So, in your opinion, should we now go back to IT admins and tell them “You should no open 3389 do iNet anyways, so you are d*mb ass prick… and that’s why we got hacked” or should be say “Sh*t happens, use VPN from now on, because RDP+AD+NLA ( http://technet.microsoft.com/en-us/library/cc732713.aspx ) it’s not secure by itself?

    Look forward to your reply….

    • March 18, 2012 at 8:39 am

      Hello Douglas,

      First, to be very clear, I’m not calling any IT professionals stupid. Some people were assuming this problem only affected a few sites that were badly administered, when as you know all too well, it’s a much bigger issue.

      My immediate guidance is to apply the patch. I’m not sure about long term guidance, yet. Come back in a few days.

      • March 30, 2012 at 4:36 am

        What we have been advising is to apply the patch to all at risk assets, review the status of all at risk assets (are they patched, do they have AV, are they being pen and/or vulnerability tested, are there other issues like out of date backup software, etc….), minimize the attack surface, apply a second layer of security controls and monitor the logs and access of any at risk systems.
        Do you have any additional guidance?

  4. March 18, 2012 at 8:44 am

    Hello Dan
    Have You scanned just 3389 port, or all port range, while looking for RDP listhener?

    • March 18, 2012 at 8:46 am

      Send SYN to all IPs.
      Log all SYN|ACKs.
      To any IP I received a SYN|ACK from, three way handshake, and send the RDP hello.
      If I get a reasonable RDP response, it’s counted.

  5. Michael
    March 18, 2012 at 9:38 am

    Great post Dan – what about sites who have 3389 open but restricted to specific source addresses, presumably these are ‘safe’ except for attacks originating from those sources? *Not me by the way* – Also what this highlights is the importance of locking down from install, NLA is not new but how many people are only just turning it on?

    • March 18, 2012 at 9:51 am

      Restricting sites to specific source IPs shouldn’t be that effective, but in practice it does help. Note that if any one node in your cluster gets hit, everything — including stuff 100% behind the firewall — is smashed.

      I have no visibility into NLA vs. non NLA deployment rates, alas.

  6. March 18, 2012 at 12:16 pm

    Great initial survey work Dan. In order of bang-for-buck: #1 block in-bound RDP to desktops at firewall. #2 Make exceptions for those who then complain based on source IP. #3 Turn off RDP access on machines. #4. Patch.

    I wonder the breakdown of your survey on home machines vs enterprise networks. I’m going to venture a guess home machines pre-dominate, but I’ve stopped being surprised on lack of security for enterprise network. For an enterprise network, any access to desktops should be via VPN in any case.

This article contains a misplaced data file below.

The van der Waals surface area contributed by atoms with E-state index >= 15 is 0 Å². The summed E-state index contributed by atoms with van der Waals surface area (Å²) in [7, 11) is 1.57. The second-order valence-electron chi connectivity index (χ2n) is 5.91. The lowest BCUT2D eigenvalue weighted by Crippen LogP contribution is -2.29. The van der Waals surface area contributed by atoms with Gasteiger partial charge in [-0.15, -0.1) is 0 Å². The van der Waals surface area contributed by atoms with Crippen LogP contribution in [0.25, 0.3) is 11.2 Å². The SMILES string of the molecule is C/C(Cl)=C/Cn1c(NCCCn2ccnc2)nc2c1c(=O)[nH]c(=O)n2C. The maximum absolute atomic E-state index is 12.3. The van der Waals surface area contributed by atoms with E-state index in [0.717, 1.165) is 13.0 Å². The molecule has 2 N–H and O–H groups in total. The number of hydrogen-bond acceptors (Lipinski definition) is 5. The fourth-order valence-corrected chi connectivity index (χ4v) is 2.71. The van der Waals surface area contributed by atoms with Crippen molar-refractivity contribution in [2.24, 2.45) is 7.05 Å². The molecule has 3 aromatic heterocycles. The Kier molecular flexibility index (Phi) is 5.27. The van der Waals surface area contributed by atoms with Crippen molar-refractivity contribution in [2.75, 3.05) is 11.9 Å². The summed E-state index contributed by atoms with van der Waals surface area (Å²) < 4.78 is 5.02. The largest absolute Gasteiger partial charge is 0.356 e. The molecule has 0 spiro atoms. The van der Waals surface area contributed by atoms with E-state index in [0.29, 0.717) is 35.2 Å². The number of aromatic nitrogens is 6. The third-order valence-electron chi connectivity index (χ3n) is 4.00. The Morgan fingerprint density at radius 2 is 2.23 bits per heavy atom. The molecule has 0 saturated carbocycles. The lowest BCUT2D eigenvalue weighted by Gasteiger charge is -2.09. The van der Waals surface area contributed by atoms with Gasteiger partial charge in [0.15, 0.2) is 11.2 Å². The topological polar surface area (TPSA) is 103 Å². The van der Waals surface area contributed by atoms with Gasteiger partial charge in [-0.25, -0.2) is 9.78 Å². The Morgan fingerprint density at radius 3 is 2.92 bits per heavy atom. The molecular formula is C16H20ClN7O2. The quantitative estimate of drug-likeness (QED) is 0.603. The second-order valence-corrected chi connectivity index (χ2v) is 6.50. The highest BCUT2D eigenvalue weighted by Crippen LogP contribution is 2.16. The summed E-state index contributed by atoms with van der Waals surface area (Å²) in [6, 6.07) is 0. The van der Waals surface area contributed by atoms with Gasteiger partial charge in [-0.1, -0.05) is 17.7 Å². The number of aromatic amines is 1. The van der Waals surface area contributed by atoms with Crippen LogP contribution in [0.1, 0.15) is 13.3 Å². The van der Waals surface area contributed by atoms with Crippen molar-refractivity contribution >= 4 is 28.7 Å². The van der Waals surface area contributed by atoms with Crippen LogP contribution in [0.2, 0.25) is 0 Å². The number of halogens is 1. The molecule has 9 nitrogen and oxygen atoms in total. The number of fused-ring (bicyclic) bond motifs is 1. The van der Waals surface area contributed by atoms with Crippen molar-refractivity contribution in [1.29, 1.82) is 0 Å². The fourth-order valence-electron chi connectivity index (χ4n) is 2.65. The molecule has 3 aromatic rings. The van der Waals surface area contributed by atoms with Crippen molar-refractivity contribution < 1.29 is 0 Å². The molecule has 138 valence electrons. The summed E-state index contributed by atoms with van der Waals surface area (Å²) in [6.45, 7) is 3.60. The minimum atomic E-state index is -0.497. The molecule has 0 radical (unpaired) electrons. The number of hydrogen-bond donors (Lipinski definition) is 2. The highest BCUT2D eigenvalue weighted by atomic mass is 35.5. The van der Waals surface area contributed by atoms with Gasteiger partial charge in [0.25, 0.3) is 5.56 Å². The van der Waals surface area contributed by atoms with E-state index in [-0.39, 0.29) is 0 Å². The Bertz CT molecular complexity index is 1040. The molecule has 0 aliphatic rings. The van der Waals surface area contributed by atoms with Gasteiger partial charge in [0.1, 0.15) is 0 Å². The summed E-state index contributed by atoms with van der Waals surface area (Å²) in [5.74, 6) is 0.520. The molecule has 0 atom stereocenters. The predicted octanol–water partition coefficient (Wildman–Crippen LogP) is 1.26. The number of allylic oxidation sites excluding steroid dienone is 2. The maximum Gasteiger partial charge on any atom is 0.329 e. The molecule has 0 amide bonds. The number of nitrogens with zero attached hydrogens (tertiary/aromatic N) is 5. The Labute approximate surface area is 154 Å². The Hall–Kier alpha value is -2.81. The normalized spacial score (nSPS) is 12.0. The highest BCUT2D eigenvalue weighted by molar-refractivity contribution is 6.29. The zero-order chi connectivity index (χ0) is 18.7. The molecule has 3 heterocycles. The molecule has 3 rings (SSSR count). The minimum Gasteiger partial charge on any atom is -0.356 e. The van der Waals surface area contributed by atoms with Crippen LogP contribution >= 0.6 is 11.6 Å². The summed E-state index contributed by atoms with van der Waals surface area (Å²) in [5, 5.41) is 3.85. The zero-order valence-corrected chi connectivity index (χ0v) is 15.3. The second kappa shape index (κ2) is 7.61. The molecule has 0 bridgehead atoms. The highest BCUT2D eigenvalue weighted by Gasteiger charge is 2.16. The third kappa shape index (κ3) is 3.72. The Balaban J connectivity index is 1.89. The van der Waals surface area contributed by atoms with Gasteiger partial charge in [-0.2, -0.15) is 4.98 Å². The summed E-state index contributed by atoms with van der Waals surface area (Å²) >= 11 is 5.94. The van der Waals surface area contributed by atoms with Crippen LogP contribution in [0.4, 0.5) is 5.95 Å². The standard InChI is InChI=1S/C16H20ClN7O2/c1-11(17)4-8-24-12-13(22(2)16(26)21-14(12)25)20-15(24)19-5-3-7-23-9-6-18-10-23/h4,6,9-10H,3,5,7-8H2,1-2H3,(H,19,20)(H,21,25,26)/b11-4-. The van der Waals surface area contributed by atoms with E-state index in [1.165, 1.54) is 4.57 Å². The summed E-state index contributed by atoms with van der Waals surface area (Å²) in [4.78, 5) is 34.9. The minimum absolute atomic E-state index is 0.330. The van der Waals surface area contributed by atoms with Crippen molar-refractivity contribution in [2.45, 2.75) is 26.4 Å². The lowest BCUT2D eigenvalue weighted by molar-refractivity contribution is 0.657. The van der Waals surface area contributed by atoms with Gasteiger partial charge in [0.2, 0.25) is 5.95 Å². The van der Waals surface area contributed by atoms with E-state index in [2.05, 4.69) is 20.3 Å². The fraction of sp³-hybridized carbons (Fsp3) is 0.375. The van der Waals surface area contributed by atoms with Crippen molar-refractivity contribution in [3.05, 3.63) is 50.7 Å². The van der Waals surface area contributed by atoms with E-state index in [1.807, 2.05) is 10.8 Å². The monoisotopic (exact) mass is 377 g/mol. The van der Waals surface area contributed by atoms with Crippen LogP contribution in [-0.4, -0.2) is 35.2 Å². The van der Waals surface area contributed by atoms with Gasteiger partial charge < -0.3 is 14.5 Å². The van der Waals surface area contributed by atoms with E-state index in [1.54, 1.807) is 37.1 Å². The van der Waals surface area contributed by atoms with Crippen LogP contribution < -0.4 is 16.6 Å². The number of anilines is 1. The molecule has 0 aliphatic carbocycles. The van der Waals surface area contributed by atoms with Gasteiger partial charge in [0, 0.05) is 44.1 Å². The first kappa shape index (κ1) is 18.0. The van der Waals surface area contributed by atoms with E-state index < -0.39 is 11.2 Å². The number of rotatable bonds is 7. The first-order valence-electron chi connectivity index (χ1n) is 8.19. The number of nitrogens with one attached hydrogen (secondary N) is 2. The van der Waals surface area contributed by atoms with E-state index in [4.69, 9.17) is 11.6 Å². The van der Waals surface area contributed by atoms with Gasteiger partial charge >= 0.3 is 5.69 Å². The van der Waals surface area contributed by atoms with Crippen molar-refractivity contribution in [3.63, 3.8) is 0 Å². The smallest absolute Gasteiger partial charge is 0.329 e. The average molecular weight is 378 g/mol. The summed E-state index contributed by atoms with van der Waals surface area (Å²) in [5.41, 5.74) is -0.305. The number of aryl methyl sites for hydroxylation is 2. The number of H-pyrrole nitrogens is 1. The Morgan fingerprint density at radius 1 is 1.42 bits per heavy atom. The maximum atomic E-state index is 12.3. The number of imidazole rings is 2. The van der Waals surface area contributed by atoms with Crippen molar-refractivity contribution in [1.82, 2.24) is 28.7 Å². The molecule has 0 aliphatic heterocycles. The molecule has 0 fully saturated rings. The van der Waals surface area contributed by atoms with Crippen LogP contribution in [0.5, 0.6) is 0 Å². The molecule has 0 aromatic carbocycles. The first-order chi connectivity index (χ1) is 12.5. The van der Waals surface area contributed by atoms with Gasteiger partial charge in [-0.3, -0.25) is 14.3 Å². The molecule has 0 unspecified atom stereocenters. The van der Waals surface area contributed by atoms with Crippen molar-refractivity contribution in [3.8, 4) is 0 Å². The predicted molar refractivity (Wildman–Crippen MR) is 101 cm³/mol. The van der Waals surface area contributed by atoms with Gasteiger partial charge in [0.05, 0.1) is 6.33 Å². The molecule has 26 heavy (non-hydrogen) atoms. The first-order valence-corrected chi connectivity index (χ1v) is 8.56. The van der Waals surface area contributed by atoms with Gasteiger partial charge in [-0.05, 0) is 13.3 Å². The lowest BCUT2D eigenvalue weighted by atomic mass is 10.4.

• March 18, 2012 at 1:29 pm

      Thanks! Yeah, I had lots of interpretation I was going to throw onto to this data, and may yet still, but I wanted to get the raw survey data out ASAP.

      I actually suspect that there’s a lot of enterprise RDP, in the same way there’s lots of enterprise SSH. It’s just the default mechanism for Microsoft shops, for those not deploying TS Gateway at least…

  7. March 19, 2012 at 4:48 am

    Check out http://www.rdpcheck.com to test your IP address

    • March 30, 2012 at 4:29 am

      Very nice passive technique to scan especially if you are in a country which might consider scanning IP ranges (ore any IP) “hacking”.

  8. Joe Gatt
    March 19, 2012 at 5:40 am

    Hey Dan, I know it’s crazy, but have you considered scanning for hosts listening on RDP on non-standard ports like 80/tcp and 443/tcp? We recently implemented egress filtering in my organization only allow these ports outbound. So some of our “IT guys” complained to me because they had to change their home RDP listeners to 80 or 443 😦

  9. anon y mouse
    March 19, 2012 at 6:11 am

    Note there’s a non-standard port of Windows Home Server and Windows Small Business server – http://social.technet.microsoft.com/wiki/contents/articles/922.windows-home-server-router-setup.aspx#Manual_Router_Configuration has it on 4125 and WHS/SBS will happy use uPNP to open that port on your router and forward it to the exposed service.

  10. A.K
    March 19, 2012 at 8:31 am

    So true of Joe Gatt’s reply. There is another point on using PAT on external firewalls later then translate to respective 3389/tcp hosts. While Dan’s research gave us brief overview on how vulnerable RDP on internet, we still have to know there are always more underlying issues.

    • March 19, 2012 at 8:42 am

      It’s a base of 5M or so. I wouldn’t be surprised if there’s a hundred thousand RDP listeners on 443, not to mention TSG, but I’d be surprised if there were another 1-2M.

      My data isn’t showing how vulnerable RDP, just that it’s exposed. Specifically it doesn’t show what is and isn’t patched.